By Dr. Manpreet Grewal
A hernia occurs when an internal organ or other body part protrudes through a weak spot in the surrounding muscle or tissue. Most hernias occur between the chest and the hips.
A hernia may produce a prominent lump or bulge that can be pushed back in, or that may disappear when lying down. Laughing, crying, coughing, straining, or other physical activity may make the lump reappear after it has been pushed in.
Different types of hernias include:
- Inguinal hernia: fatty tissue or a part of the intestine pokes into the groin at the top of the inner thigh. This is the most common type of hernia, and affects men more than women.
- Femoral hernia: Fatty tissue or part of the intestine protrudes into the groin at the top of the inner thigh. Femoral hernias are much less common than inguinal hernias and primarily affect older women. However, both inguinal and femoral hernias are the result of weakened muscles, whether they have been present since birth or are associated with aging and repeated strain from physical exertion, obesity, pregnancy, frequent coughing, or straining on the toilet due to constipation.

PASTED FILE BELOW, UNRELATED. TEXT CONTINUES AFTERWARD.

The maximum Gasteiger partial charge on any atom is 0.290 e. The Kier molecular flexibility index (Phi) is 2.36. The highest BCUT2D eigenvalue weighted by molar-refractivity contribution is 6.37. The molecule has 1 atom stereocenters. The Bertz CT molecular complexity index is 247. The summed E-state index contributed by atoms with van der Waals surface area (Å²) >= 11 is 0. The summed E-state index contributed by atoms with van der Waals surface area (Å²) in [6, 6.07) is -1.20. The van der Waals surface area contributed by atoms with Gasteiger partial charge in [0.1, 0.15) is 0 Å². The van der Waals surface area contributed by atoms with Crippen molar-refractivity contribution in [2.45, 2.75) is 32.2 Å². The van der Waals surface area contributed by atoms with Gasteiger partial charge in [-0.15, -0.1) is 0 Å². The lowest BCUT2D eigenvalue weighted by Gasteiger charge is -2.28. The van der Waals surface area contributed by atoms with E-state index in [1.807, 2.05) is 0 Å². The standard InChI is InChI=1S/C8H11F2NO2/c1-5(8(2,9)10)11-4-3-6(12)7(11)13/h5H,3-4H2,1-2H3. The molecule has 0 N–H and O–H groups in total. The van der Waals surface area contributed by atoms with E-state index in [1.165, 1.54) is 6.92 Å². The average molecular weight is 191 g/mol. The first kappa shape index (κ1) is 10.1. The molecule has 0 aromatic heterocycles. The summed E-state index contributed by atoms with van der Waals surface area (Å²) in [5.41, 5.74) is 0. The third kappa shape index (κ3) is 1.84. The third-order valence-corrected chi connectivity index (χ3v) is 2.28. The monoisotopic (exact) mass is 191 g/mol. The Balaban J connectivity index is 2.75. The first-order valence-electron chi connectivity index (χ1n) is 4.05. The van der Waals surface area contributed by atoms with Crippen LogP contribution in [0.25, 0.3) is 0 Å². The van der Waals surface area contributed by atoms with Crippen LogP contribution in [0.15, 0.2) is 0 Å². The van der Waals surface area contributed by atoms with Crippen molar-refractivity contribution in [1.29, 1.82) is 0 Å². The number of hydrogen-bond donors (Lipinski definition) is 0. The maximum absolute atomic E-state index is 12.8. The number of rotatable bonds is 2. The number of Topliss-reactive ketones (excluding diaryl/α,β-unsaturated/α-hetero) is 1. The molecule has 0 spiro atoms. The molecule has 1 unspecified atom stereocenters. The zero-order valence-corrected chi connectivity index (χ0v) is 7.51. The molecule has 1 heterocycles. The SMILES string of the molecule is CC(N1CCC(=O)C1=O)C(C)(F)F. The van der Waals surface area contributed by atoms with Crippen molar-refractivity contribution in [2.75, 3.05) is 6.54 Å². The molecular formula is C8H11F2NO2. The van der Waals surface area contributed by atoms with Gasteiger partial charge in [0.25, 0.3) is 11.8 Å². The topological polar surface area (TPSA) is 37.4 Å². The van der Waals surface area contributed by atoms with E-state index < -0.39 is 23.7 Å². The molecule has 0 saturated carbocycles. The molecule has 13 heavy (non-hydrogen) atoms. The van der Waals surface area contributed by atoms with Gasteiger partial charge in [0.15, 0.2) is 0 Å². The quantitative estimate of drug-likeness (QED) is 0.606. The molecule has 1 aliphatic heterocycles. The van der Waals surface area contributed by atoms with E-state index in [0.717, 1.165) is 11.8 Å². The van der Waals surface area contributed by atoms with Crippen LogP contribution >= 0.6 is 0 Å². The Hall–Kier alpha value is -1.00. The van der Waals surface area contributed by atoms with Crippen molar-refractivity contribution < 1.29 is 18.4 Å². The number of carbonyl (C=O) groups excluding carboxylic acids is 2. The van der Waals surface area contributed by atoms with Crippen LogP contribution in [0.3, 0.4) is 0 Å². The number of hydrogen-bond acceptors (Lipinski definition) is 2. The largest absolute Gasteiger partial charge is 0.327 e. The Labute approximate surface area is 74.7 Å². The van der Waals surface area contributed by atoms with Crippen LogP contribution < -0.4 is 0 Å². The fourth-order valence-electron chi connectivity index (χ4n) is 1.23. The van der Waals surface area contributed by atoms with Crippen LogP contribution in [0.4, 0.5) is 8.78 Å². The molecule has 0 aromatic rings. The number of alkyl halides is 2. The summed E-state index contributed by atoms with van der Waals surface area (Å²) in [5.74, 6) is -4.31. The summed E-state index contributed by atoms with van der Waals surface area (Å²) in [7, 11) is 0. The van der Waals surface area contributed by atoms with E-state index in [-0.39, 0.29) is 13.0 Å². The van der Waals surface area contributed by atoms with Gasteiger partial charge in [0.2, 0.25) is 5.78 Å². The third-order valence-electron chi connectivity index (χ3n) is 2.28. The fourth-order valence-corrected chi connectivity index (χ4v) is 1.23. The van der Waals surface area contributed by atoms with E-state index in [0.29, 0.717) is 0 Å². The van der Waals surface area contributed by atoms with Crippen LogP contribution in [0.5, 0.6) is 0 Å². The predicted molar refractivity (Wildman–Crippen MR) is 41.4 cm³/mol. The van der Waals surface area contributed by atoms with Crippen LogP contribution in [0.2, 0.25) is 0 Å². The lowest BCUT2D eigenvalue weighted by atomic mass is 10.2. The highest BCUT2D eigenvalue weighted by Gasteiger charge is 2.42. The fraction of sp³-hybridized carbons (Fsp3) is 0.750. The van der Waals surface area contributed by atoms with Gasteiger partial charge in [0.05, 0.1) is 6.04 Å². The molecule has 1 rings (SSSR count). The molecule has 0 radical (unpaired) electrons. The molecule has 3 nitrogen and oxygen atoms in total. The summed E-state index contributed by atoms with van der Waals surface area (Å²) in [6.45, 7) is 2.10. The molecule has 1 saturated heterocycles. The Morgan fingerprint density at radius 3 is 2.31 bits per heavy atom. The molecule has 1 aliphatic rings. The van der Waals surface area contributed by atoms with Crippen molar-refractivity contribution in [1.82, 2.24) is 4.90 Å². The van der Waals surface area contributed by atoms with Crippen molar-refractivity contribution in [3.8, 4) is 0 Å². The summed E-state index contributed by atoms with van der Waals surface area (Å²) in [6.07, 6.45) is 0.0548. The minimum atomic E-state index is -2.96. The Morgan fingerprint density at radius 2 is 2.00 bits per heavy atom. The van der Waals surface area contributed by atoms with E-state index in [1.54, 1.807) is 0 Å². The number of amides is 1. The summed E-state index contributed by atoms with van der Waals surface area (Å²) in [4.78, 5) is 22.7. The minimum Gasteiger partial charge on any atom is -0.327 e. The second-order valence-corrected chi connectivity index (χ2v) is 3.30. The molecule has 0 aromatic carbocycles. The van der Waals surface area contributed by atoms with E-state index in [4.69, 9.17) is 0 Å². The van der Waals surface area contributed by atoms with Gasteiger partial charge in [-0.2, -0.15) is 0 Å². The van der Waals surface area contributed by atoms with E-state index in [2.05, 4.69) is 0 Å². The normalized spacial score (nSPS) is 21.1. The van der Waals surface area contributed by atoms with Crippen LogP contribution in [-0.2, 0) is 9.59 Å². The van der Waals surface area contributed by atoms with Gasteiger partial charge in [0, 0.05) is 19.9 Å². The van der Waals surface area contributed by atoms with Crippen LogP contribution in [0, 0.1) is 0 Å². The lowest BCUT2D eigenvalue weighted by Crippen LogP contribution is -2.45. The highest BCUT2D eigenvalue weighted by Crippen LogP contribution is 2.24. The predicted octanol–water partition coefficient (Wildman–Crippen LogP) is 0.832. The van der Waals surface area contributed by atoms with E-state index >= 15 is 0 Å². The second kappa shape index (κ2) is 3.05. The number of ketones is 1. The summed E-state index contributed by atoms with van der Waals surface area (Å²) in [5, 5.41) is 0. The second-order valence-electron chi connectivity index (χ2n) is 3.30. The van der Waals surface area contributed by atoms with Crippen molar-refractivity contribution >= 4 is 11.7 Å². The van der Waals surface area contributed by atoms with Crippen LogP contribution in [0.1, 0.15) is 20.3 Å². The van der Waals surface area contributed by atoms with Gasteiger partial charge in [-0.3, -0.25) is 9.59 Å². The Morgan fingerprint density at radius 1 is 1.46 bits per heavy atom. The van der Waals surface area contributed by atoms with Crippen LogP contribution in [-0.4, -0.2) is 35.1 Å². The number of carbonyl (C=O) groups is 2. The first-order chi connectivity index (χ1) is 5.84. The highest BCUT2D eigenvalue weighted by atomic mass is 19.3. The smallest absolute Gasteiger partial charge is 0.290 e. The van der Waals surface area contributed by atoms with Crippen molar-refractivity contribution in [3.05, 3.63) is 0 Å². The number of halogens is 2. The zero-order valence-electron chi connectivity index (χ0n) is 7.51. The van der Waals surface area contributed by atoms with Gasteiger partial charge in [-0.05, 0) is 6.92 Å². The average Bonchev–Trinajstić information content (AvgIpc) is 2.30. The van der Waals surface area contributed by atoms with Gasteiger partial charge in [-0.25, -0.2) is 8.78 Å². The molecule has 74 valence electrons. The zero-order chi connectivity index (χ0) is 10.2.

- Umbilical hernia: Fatty tissue or part of the intestine pushes through the abdomen near the belly button.
- Hiatal hernia: Part of the stomach pushes up into the chest cavity through an opening in the diaphragm.
- Incisional hernia: Tissue protrudes through the site of an abdominal scar from a remote abdominal or pelvic operation.
- Epigastric hernia: Fatty tissue protrudes between the navel and lower part of the sternum .
- Spigelian hernia: The intestine pushes through the abdomen at the side of the abdominal muscle, below the belly button.
- Diaphragmatic hernia: Organs in the abdomen move into the chest through an opening in the diaphragm.
If left untreated, hernias will not improve. Doctors generally recommend surgery to repair a hernia.